NEW KID IN TOWN: Traveling in God’s country


When I told friends and family that I was packing up and moving to Wyoming, I told them that I was moving to God’s country.

I was reminded of why this past weekend.

I love a good road trip, enough to drive hundreds of miles on occasion. With a three-day weekend and much of Wyoming yet to be explored, western Wyoming and its many sights — not to mention a few other new-to-me places — started calling to me last week.

I kicked off by driving through Wind River Canyon on the way to Shoshoni, then headed west on U.S. Highway 26 through western Fremont County and stopped for gasoline in Dubois.

The fun started in earnest shortly afterward as I looked out the window and saw the ground covered with snow as I went over the Continental Divide and into Teton County — not an everyday sight for someone who grew up about 10 miles north of the Arkansas-Missouri border.

After going through Moran Junction and making the turn to head to Jackson, I got my first good look at the Tetons, including Buck Mountain and Prospectors Mountain. Maybe it’s just me, but the Tetons look like the bluest mountains I have ever seen.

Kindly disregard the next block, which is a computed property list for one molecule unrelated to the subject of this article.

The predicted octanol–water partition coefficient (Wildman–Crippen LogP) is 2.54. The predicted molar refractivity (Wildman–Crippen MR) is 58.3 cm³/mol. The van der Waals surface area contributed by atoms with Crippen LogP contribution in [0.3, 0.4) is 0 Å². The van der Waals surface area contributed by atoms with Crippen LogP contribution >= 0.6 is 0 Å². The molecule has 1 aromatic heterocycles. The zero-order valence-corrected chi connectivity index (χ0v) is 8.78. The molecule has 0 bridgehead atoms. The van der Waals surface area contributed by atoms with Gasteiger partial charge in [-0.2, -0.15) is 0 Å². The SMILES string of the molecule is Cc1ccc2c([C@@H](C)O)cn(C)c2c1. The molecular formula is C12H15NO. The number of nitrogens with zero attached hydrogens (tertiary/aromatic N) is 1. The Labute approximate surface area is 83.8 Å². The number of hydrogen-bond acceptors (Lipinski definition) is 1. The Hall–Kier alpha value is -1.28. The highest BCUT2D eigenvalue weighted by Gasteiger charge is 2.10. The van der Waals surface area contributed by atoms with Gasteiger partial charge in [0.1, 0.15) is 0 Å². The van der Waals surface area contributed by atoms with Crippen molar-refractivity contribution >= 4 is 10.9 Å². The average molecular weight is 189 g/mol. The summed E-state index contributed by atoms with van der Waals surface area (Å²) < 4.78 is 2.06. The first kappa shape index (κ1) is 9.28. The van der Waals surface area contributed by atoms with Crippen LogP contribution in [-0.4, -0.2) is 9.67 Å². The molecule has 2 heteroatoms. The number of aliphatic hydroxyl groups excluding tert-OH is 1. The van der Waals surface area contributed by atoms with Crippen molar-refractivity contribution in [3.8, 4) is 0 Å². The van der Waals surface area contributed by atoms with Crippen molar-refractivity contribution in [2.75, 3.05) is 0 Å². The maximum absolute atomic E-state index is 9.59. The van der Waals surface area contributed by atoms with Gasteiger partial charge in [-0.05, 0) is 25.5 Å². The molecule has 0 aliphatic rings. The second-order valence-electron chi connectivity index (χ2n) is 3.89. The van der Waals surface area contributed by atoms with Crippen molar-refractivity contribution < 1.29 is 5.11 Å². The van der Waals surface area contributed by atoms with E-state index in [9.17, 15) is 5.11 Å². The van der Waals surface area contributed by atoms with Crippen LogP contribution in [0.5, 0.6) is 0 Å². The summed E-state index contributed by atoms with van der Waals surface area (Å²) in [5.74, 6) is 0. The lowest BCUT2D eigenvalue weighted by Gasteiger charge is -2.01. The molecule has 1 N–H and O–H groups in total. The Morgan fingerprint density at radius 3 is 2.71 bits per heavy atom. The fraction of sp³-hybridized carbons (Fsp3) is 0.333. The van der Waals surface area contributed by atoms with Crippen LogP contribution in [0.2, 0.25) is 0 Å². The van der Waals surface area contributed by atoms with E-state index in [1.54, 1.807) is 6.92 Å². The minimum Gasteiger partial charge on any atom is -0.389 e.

But wait, there’s more!

After stopping to eat in a bustling Jackson (it was Memorial Day weekend, after all), I took U.S. Highway 89 south into Lincoln County — with the Snake River on my left and more of the Tetons on the right — before stopping in Alpine at a Texaco station. Alpine is home of perhaps the only Texaco station in all of Wyoming, which I find even cooler because I collect Texaco memorabilia.

My travels then took me into eastern Idaho — the first time I’d ever visited Idaho — and on to Interstate 15, where I drove to Salt Lake City and called it a day to remember.

The trip back wasn’t too bad, either.

Before leaving Utah, I stopped at In-N-Out Burger and ordered eight — yes, eight — double-double animal style burgers, which I immediately put in a cooler with dry ice. Yes, I love In-N-Out Burger, and if you’ve eaten there, you know why.

The drive back to Powell included driving through Evanston, Kemmerer and Lander — which meant seeing the southern Wind River Mountains and Red Canyon. Southern Fremont County has more than its share of natural beauty, which added some nice icing to the cake on the long trip home.

The long weekend was a reminder of what many of us already know: Wyoming has some of the most beautiful sights of any place in the United States — or the world, for that matter. Snow-capped mountains, lush forests, whitewater rivers and deep, breathtaking canyons are all within a few hours drive for those of us who live in Park County. Not many people are able to say that.

And I have a freezer full of In-N-Out burgers to top it all off! I won’t have to cook as much for a while, that’s for sure.

(Mike Buhler is the community editor of the Powell Tribune. Contact him at